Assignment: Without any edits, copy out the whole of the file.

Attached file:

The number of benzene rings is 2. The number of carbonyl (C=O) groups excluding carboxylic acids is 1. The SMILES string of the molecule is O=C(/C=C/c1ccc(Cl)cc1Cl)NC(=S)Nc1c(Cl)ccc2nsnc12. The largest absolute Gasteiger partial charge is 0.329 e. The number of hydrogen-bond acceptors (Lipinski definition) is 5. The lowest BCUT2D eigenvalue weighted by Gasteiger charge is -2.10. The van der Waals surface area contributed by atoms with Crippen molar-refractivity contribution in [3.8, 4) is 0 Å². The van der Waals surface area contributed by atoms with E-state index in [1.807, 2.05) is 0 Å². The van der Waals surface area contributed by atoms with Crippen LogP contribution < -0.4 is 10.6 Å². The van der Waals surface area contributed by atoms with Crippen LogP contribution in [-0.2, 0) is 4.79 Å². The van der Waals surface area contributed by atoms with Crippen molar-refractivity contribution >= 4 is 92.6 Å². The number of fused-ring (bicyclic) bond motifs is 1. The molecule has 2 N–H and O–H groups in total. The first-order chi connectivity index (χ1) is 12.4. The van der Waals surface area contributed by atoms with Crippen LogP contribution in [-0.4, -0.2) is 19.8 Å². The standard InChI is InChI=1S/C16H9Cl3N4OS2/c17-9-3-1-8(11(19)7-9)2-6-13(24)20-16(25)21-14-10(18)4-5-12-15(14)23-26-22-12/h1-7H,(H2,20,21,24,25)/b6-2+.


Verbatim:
The number of benzene rings is 2. The number of carbonyl (C=O) groups excluding carboxylic acids is 1. The SMILES string of the molecule is O=C(/C=C/c1ccc(Cl)cc1Cl)NC(=S)Nc1c(Cl)ccc2nsnc12. The largest absolute Gasteiger partial charge is 0.329 e. The number of hydrogen-bond acceptors (Lipinski definition) is 5. The lowest BCUT2D eigenvalue weighted by Gasteiger charge is -2.10. The van der Waals surface area contributed by atoms with Crippen molar-refractivity contribution in [3.8, 4) is 0 Å². The van der Waals surface area contributed by atoms with E-state index in [1.807, 2.05) is 0 Å². The van der Waals surface area contributed by atoms with Crippen LogP contribution < -0.4 is 10.6 Å². The van der Waals surface area contributed by atoms with Crippen LogP contribution in [-0.2, 0) is 4.79 Å². The van der Waals surface area contributed by atoms with Crippen molar-refractivity contribution >= 4 is 92.6 Å². The number of fused-ring (bicyclic) bond motifs is 1. The molecule has 2 N–H and O–H groups in total. The first-order chi connectivity index (χ1) is 12.4. The van der Waals surface area contributed by atoms with Crippen LogP contribution in [-0.4, -0.2) is 19.8 Å². The standard InChI is InChI=1S/C16H9Cl3N4OS2/c17-9-3-1-8(11(19)7-9)2-6-13(24)20-16(25)21-14-10(18)4-5-12-15(14)23-26-22-12/h1-7H,(H2,20,21,24,25)/b6-2+.